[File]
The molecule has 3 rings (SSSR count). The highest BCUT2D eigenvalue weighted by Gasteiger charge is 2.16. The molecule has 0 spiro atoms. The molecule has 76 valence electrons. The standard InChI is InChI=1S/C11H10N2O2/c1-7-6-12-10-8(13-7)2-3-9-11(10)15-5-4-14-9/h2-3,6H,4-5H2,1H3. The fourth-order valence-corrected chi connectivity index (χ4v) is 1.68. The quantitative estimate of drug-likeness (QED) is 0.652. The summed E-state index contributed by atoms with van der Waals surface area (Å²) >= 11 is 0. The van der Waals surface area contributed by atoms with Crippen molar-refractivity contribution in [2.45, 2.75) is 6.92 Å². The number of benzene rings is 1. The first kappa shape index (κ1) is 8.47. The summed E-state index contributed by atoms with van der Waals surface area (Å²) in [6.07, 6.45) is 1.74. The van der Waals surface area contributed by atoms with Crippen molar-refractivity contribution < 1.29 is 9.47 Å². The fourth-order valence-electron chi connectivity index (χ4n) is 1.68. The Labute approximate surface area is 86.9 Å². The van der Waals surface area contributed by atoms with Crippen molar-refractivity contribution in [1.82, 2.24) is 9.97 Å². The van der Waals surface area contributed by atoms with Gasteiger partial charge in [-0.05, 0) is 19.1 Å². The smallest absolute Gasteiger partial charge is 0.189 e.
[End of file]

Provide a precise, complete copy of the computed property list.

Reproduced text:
The molecule has 3 rings (SSSR count). The highest BCUT2D eigenvalue weighted by Gasteiger charge is 2.16. The molecule has 0 spiro atoms. The molecule has 76 valence electrons. The standard InChI is InChI=1S/C11H10N2O2/c1-7-6-12-10-8(13-7)2-3-9-11(10)15-5-4-14-9/h2-3,6H,4-5H2,1H3. The fourth-order valence-corrected chi connectivity index (χ4v) is 1.68. The quantitative estimate of drug-likeness (QED) is 0.652. The summed E-state index contributed by atoms with van der Waals surface area (Å²) >= 11 is 0. The van der Waals surface area contributed by atoms with Crippen molar-refractivity contribution in [2.45, 2.75) is 6.92 Å². The number of benzene rings is 1. The first kappa shape index (κ1) is 8.47. The summed E-state index contributed by atoms with van der Waals surface area (Å²) in [6.07, 6.45) is 1.74. The van der Waals surface area contributed by atoms with Crippen molar-refractivity contribution < 1.29 is 9.47 Å². The fourth-order valence-electron chi connectivity index (χ4n) is 1.68. The Labute approximate surface area is 86.9 Å². The van der Waals surface area contributed by atoms with Crippen molar-refractivity contribution in [1.82, 2.24) is 9.97 Å². The van der Waals surface area contributed by atoms with Gasteiger partial charge in [-0.05, 0) is 19.1 Å². The smallest absolute Gasteiger partial charge is 0.189 e.